#5 of 11 OFFLINE   Robert Harris

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Posted October 19 2002 - 04:48 AM

This is not meant as critisism and should not be read as such, however I found the topic curious.

I wasn't certain what I was clicking into.

The mansion in Rebecca is Manderley.

I was wondering if there was a Rebecca connection somewhere in Bridge on the River Kwai, as what used to be Burma...

or The Road to Mandalay.

And to confirm, Rebecca was very little Hitchcock, aside from his great abilities with design and actors, and much, much more Selznick, with whom Hitchcock did not share a joyous production period.

So much so that even years later, when the chance arose, Hitch gave his killer in Rear Window a decidedly Selznickian appearance.

RAH

"All men dream: but not equally. Those who dream by night in the dusty recesses of their minds wake in the day to find that it was vanity: but the dreamers of the day are dangerous men, for they may act their dreams with open eyes, to make it possible. This I did." T.E. Lawrence


#6 of 11 OFFLINE   BarryS

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Posted October 19 2002 - 11:27 AM

Mr. Harris,

I must say that I am in awe of being on the same board with you. I saw you in the Vertigo documentary regarding your restoration of the film. Movie lovers the world over owe you and your team a great debt of gratitude for the painstaking restoration of such classics as Vertigo, Rear Window and Lawrence of Arabia. Vertigo, in particular, is a beautiful, beautiful film and now, thanks to you, we later generations can have a pretty good idea of what this masterpiece looked like upon first release. Your care and hard work are invaluable to the world of classic films. Film lovers thank you! I'm sure that Hitch would thank you too!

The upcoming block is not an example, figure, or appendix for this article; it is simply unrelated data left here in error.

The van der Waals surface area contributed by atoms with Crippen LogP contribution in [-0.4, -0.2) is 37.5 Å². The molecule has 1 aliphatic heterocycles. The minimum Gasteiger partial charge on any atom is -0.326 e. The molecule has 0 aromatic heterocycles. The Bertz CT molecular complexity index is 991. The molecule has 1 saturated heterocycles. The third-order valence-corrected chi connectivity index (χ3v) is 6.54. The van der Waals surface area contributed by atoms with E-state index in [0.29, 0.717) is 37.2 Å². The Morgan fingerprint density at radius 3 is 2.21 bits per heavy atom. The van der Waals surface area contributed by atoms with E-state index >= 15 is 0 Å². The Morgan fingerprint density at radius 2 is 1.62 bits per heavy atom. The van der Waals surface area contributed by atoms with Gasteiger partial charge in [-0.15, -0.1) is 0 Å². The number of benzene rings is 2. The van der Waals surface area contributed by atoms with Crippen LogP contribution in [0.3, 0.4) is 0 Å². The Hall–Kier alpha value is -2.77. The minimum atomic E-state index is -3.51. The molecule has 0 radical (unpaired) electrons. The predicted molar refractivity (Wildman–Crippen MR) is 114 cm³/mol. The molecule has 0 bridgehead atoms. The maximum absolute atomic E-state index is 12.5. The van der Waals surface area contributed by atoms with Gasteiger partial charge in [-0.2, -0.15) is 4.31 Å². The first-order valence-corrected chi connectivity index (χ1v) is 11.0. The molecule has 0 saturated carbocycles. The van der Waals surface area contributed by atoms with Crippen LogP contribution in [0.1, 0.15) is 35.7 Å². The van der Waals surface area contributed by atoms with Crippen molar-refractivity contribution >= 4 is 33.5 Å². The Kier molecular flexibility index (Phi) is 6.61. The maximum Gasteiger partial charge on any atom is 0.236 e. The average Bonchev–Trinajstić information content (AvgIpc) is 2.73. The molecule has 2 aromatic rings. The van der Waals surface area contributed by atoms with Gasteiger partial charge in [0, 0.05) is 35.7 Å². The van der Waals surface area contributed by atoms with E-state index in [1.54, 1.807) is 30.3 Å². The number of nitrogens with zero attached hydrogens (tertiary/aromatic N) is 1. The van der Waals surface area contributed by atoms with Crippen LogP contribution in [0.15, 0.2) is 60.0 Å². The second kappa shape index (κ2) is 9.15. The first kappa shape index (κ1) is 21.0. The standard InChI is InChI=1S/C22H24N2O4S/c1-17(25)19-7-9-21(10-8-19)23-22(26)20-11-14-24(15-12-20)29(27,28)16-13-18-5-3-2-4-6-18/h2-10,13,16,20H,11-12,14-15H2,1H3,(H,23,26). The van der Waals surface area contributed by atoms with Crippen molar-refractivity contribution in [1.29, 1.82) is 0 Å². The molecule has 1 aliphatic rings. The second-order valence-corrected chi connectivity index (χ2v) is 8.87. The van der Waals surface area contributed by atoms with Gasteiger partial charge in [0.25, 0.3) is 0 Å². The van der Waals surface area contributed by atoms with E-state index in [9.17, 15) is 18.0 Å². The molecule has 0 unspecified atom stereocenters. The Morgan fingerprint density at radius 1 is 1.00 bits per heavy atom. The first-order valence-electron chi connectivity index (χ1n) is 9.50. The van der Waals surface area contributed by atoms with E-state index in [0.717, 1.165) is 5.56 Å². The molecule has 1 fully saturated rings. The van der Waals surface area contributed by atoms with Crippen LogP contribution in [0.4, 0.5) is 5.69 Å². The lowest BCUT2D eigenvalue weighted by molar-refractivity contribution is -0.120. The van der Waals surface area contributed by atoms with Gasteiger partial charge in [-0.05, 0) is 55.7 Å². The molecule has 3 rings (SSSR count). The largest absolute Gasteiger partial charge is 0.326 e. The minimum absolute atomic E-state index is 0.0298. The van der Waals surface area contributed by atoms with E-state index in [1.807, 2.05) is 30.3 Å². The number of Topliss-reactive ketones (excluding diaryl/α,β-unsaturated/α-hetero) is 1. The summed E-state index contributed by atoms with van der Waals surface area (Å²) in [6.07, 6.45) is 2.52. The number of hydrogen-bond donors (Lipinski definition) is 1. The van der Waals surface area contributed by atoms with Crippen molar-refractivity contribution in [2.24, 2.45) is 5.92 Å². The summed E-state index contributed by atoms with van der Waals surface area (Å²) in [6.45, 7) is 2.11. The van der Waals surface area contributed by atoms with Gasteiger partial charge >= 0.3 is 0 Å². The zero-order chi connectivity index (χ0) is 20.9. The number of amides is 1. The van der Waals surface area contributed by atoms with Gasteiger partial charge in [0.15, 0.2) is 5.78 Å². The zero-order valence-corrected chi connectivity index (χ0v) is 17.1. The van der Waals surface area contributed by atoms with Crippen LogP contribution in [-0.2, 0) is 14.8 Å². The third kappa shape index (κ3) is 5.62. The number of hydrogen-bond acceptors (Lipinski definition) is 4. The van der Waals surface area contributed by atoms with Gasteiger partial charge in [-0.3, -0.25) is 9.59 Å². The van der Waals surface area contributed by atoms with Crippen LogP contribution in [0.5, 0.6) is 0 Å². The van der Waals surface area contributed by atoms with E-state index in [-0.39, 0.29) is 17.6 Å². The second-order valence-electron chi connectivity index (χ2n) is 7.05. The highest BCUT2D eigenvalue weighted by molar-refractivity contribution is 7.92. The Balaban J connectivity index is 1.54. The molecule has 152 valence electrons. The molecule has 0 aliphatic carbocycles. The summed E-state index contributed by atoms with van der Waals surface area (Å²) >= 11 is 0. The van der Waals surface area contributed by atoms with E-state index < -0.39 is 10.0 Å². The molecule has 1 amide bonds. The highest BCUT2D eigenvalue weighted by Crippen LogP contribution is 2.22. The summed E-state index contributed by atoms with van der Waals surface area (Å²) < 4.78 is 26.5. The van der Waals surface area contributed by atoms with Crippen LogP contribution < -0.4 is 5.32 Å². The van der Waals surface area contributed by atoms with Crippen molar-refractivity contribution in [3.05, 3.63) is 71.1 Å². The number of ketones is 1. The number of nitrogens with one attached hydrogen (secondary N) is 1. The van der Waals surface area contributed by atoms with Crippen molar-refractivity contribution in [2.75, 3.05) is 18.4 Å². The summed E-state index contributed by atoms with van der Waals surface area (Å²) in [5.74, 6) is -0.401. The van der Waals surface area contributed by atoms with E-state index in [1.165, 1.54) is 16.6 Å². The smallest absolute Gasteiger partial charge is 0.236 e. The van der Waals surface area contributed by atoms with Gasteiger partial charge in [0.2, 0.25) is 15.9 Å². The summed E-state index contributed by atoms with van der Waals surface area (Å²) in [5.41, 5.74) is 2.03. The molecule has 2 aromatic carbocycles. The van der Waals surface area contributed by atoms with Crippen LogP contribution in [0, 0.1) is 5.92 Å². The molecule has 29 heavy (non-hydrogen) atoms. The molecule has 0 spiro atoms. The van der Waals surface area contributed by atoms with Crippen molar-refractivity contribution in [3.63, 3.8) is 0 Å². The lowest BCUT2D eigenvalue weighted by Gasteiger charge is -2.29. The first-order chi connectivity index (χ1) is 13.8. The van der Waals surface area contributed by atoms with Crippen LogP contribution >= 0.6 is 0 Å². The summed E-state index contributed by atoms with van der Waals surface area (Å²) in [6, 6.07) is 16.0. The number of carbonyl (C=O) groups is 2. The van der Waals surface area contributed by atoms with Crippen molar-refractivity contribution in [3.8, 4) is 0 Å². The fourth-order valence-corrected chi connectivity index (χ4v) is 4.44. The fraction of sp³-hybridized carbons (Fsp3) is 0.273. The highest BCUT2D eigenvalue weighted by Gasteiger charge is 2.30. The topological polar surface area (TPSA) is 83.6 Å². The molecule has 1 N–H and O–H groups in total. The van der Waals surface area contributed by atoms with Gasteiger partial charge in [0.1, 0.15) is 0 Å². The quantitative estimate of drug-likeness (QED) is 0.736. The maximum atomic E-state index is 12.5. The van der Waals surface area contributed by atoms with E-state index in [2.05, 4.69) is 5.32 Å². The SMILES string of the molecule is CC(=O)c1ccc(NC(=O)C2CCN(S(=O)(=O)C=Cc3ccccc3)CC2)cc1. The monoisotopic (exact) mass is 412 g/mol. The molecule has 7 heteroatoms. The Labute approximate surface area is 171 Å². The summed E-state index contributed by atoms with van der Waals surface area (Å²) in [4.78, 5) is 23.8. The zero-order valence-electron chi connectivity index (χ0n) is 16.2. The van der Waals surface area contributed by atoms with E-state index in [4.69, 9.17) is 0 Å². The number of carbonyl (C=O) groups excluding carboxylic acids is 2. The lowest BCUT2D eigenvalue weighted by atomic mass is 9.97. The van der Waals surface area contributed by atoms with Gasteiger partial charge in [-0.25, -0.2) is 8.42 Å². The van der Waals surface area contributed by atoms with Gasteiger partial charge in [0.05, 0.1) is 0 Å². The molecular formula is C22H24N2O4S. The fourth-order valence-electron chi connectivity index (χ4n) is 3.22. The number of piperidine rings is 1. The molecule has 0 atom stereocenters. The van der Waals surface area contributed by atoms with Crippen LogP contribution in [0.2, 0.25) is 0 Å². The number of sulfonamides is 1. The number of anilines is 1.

#7 of 11 OFFLINE   Robert Harris

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Posted October 20 2002 - 02:18 AM

BarryS...

Your kind words are appreciated. There are many people on that team who gave thousands of hours to the project, starting with Universal's Tom Pollock, who now appropriately heads up the AFI. If a list were to be created inclusive of each and every individual who helped move the restoration along in some way, there would be a couple of hundred names.

RAH

"All men dream: but not equally. Those who dream by night in the dusty recesses of their minds wake in the day to find that it was vanity: but the dreamers of the day are dangerous men, for they may act their dreams with open eyes, to make it possible. This I did." T.E. Lawrence


#8 of 11 OFFLINE   Allen Skurow

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Posted October 20 2002 - 08:03 AM

Quote:
Sixty-two, actually.


Yes sir - my bad. I have corrected this. Thanx.

Quote:
The mansion in Rebecca is Manderley.

Ah, again my mistake. I have changed this in the review, but apparently the forum doesn't allow one to change the topic.

Quote:
Rebecca was very little Hitchcock, aside from his great abilities with design and actors, and much, much more Selznick

A few people have mentioned this. I'm certainly no film historian, and from your responses you appear to be eminently more credentialed than I.

My take on this:

Selznick's micro management notwithstanding, Alfred's extensive experience in silent film as a title designer, sketch artist, art director, and then director on such movies as 'Number 13' (1922 - uncompleted), 'The Pleasure Garden' (1925), 'The Mountain Eagle' (aka 'Fear O' God'), 'The Lodger' (1926), 'Downhill', 'Easy Virtue', 'The Ring' (1927), 'The Farmer's Wife', 'Champagne' (1928), and 'The Manxman' (1929) where mood, composition, direction of photography, and manipulation of the greyscale were largely the determining factor in the ultimate quality of the product certainly lends credence to the argument that Hitch, rather than David 'O, deserves much of the credit for the studied, superlative sepia of the Manderley segment. With all due respect to the man's accomplishments, I doubt that Selznick could match the crafty old corpulent in this regard.